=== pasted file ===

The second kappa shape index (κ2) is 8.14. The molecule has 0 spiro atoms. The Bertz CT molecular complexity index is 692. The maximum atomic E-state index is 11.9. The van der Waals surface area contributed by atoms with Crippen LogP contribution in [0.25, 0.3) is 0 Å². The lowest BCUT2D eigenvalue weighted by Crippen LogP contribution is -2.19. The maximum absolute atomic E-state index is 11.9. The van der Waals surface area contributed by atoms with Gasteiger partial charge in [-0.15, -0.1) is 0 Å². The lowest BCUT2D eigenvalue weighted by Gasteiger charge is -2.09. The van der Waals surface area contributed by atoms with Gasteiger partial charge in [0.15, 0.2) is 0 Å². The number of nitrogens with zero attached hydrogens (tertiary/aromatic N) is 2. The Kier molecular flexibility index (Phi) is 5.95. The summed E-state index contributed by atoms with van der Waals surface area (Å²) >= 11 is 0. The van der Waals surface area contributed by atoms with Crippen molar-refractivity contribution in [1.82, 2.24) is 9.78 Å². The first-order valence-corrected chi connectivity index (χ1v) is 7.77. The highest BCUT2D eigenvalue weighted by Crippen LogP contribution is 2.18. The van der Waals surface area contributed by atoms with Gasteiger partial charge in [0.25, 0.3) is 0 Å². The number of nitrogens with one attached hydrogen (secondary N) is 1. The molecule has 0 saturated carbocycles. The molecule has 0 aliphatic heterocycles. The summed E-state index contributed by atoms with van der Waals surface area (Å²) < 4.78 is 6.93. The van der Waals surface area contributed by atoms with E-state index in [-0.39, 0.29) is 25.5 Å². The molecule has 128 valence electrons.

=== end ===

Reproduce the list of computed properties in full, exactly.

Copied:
The second kappa shape index (κ2) is 8.14. The molecule has 0 spiro atoms. The Bertz CT molecular complexity index is 692. The maximum atomic E-state index is 11.9. The van der Waals surface area contributed by atoms with Crippen LogP contribution in [0.25, 0.3) is 0 Å². The lowest BCUT2D eigenvalue weighted by Crippen LogP contribution is -2.19. The maximum absolute atomic E-state index is 11.9. The van der Waals surface area contributed by atoms with Gasteiger partial charge in [-0.15, -0.1) is 0 Å². The lowest BCUT2D eigenvalue weighted by Gasteiger charge is -2.09. The van der Waals surface area contributed by atoms with Gasteiger partial charge in [0.15, 0.2) is 0 Å². The number of nitrogens with zero attached hydrogens (tertiary/aromatic N) is 2. The Kier molecular flexibility index (Phi) is 5.95. The summed E-state index contributed by atoms with van der Waals surface area (Å²) >= 11 is 0. The van der Waals surface area contributed by atoms with Crippen molar-refractivity contribution in [1.82, 2.24) is 9.78 Å². The first-order valence-corrected chi connectivity index (χ1v) is 7.77. The highest BCUT2D eigenvalue weighted by Crippen LogP contribution is 2.18. The van der Waals surface area contributed by atoms with Gasteiger partial charge in [0.25, 0.3) is 0 Å². The number of nitrogens with one attached hydrogen (secondary N) is 1. The molecule has 0 saturated carbocycles. The molecule has 0 aliphatic heterocycles. The summed E-state index contributed by atoms with van der Waals surface area (Å²) < 4.78 is 6.93. The van der Waals surface area contributed by atoms with E-state index in [-0.39, 0.29) is 25.5 Å². The molecule has 128 valence electrons.